But Schiano’s most important research came on himself, as he realized that his greatest strength at Rutgers—relentless tunnel vision—became something of a weakness when it came to dealing with coaches, staff and media. If he returns to college, Schiano hopes to find a better balance. “I think as a head coach, you have to hold people accountable,” he says. “But at the same time, how can I make it easier or better for them to get their job done?”
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‘Gotta Coach Somebody’
As the sun sets on a straight-from-the-Chamber-of-Commerce Friday afternoon, Greg and Christy Schiano wedge themselves into the upper corner of the metal bleachers behind the opposing sideline at Tampa Catholic. Haphazardly parked cars and metal bleacher stomps give the game against undefeated Berkeley Prep the quintessential Friday-night big-game feel.
From his perch, Schiano holds thick stationary in his left hand and a blue pen in his right. Soon after kickoff, the relentless clicking of the top of the pen tips off his anxiety. Joey Schiano is having a big season. A senior defensive end, he’s an FCS-level recruit who could end up following his dad’s footsteps and playing at Bucknell.
When two special teams miscues bury Berkeley Prep in a 14-0 hole, Greg Schiano doesn’t show any outward emotion. But he channels his nervous energy by moving from sitting to standing and back to sitting, all while increasing the frequency of his pen-clicking and note-taking. Schiano focuses on Joey, quietly pleading in a parental way for his son to reach the quarterback. Schiano doesn’t say anything strategy-related out loud, but he coaches parts of the game under his breath, saying things like “poison, poison, poison” when a punt hits the ground and Berkeley Prep players are near it.
“Everything he says is like a clinic for us coaches,” Ciao says of Schiano’s volunteering with Berkeley Prep. “It’s a pretty amazing opportunity.”
Schiano takes detailed notes on Tampa Catholic’s formations, adjustments and nuances and disappears to the locker room at halftime to gather with the defensive coaches and make a few suggestions. At one point in the second half he whistles quietly to get Joey’s attention on the sideline and mouths, “Spill the trap.” That’s a suggestion to cut under his block on a trap run play. When he returns to the game, Joey spills the trap to stuff a ball carrier for no gain. Dad nods in approval.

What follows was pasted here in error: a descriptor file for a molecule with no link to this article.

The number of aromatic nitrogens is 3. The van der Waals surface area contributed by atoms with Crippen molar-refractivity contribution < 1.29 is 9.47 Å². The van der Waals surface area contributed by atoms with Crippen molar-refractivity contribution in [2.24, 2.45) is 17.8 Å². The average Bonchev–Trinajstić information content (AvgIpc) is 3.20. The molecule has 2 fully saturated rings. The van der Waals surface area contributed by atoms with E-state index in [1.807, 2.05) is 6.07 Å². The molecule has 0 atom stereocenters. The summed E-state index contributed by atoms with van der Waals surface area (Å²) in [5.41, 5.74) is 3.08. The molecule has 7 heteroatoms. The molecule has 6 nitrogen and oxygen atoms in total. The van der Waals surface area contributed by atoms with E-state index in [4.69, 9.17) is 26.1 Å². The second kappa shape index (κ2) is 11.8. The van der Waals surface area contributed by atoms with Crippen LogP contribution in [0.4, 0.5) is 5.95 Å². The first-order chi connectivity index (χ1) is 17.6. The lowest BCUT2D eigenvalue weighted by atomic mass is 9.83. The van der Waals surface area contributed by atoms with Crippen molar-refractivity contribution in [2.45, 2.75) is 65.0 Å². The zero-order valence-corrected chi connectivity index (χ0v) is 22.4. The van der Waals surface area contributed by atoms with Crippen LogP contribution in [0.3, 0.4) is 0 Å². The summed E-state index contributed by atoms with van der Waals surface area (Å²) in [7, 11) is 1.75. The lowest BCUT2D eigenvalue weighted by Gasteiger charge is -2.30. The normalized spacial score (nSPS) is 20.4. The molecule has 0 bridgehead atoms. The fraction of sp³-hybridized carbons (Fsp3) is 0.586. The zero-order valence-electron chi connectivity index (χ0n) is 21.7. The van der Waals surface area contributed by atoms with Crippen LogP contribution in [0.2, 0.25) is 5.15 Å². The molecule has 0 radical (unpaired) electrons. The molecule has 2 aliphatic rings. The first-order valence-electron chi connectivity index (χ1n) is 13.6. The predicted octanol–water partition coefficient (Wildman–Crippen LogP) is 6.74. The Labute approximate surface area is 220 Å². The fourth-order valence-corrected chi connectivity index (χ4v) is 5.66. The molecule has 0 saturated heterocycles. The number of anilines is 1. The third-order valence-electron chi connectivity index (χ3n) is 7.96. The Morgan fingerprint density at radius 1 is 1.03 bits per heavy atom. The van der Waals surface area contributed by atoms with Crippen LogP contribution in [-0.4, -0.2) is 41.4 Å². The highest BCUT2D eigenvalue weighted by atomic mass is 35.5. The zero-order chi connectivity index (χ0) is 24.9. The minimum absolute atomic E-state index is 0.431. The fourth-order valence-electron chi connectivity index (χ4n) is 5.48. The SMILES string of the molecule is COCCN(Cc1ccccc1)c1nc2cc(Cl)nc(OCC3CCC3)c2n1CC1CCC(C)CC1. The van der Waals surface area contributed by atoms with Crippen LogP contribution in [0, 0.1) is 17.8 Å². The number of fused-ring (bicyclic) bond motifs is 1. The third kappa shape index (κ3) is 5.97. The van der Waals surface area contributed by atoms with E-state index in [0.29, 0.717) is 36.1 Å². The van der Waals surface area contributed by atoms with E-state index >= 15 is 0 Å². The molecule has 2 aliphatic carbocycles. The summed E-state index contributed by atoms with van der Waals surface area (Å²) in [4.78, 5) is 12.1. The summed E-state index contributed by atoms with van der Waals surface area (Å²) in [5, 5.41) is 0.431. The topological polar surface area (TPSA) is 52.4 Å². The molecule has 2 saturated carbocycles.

The Berkeley Prep coaches love having Greg Schiano around. Veteran head coach Dominick Ciao and his staff find themselves neglecting coaching at times because they’re focused on listening to Schiano. “Everything he says is like a clinic for us coaches,” says Ciao, who has won more than 180 games at the high school level. “It’s a pretty amazing opportunity.”
Schiano loves hanging around. During the year off, he’s taken the time to do things he couldn’t do before, like spend a half-hour in the coaches’ locker room after practice, trading recruiting stories. He loves how the old-school Ciao tells his players to appreciate their mom on Mother’s Day and to treat their dates right on prom night. “He’s what’s right in high school football,” Schiano says. “We’re blessed he’s coaching our kids.”
But on this night, things don’t fall well for Berkeley Prep. They claw back into the game, but a penalty negates a tying touchdown in the final minutes. Tampa Catholic scores late to seal a 28-14 win. As the final seconds tick off, Schiano hangs his pen on the neck of his dry-fit in defeat.
He looks out across the field in the chill of the October night and makes a declaration that could just as well speak to his own career crossroads. “In the end, this could really end up being good for them.”